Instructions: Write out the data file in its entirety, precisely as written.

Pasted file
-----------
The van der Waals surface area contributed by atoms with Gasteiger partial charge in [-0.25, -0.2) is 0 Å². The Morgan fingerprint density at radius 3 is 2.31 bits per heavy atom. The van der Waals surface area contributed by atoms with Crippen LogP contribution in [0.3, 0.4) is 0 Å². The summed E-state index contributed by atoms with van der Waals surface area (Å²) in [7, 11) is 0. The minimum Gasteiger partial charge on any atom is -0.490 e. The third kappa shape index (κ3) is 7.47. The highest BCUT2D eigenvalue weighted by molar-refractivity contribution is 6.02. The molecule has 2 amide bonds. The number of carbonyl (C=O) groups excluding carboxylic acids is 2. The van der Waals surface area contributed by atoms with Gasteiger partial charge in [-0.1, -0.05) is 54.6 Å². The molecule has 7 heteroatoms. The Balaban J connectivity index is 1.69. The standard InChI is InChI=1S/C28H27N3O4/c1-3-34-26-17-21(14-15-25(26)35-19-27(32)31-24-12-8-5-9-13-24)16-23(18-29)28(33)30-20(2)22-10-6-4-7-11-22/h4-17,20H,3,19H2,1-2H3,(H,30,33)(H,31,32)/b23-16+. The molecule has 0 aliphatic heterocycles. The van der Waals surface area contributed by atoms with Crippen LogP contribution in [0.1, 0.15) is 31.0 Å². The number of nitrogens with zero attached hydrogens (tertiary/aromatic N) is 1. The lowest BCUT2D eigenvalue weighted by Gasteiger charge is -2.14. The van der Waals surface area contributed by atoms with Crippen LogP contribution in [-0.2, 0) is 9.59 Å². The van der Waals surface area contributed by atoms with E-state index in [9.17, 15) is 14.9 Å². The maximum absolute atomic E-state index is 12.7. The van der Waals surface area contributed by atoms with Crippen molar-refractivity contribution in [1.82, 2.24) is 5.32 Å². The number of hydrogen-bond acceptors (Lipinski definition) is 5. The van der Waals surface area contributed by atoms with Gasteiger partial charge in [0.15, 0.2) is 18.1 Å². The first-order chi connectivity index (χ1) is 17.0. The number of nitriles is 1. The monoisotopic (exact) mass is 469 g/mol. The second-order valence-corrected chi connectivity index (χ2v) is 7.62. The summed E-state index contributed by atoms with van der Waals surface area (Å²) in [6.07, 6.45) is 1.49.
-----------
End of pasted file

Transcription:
The van der Waals surface area contributed by atoms with Gasteiger partial charge in [-0.25, -0.2) is 0 Å². The Morgan fingerprint density at radius 3 is 2.31 bits per heavy atom. The van der Waals surface area contributed by atoms with Crippen LogP contribution in [0.3, 0.4) is 0 Å². The summed E-state index contributed by atoms with van der Waals surface area (Å²) in [7, 11) is 0. The minimum Gasteiger partial charge on any atom is -0.490 e. The third kappa shape index (κ3) is 7.47. The highest BCUT2D eigenvalue weighted by molar-refractivity contribution is 6.02. The molecule has 2 amide bonds. The number of carbonyl (C=O) groups excluding carboxylic acids is 2. The van der Waals surface area contributed by atoms with Gasteiger partial charge in [-0.1, -0.05) is 54.6 Å². The molecule has 7 heteroatoms. The Balaban J connectivity index is 1.69. The standard InChI is InChI=1S/C28H27N3O4/c1-3-34-26-17-21(14-15-25(26)35-19-27(32)31-24-12-8-5-9-13-24)16-23(18-29)28(33)30-20(2)22-10-6-4-7-11-22/h4-17,20H,3,19H2,1-2H3,(H,30,33)(H,31,32)/b23-16+. The molecule has 0 aliphatic heterocycles. The van der Waals surface area contributed by atoms with Crippen LogP contribution in [0.1, 0.15) is 31.0 Å². The number of nitrogens with zero attached hydrogens (tertiary/aromatic N) is 1. The lowest BCUT2D eigenvalue weighted by Gasteiger charge is -2.14. The van der Waals surface area contributed by atoms with Crippen LogP contribution in [-0.2, 0) is 9.59 Å². The van der Waals surface area contributed by atoms with E-state index in [9.17, 15) is 14.9 Å². The maximum absolute atomic E-state index is 12.7. The van der Waals surface area contributed by atoms with Crippen molar-refractivity contribution in [1.82, 2.24) is 5.32 Å². The number of hydrogen-bond acceptors (Lipinski definition) is 5. The van der Waals surface area contributed by atoms with Gasteiger partial charge in [0.15, 0.2) is 18.1 Å². The first-order chi connectivity index (χ1) is 17.0. The number of nitriles is 1. The monoisotopic (exact) mass is 469 g/mol. The second-order valence-corrected chi connectivity index (χ2v) is 7.62. The summed E-state index contributed by atoms with van der Waals surface area (Å²) in [6.07, 6.45) is 1.49.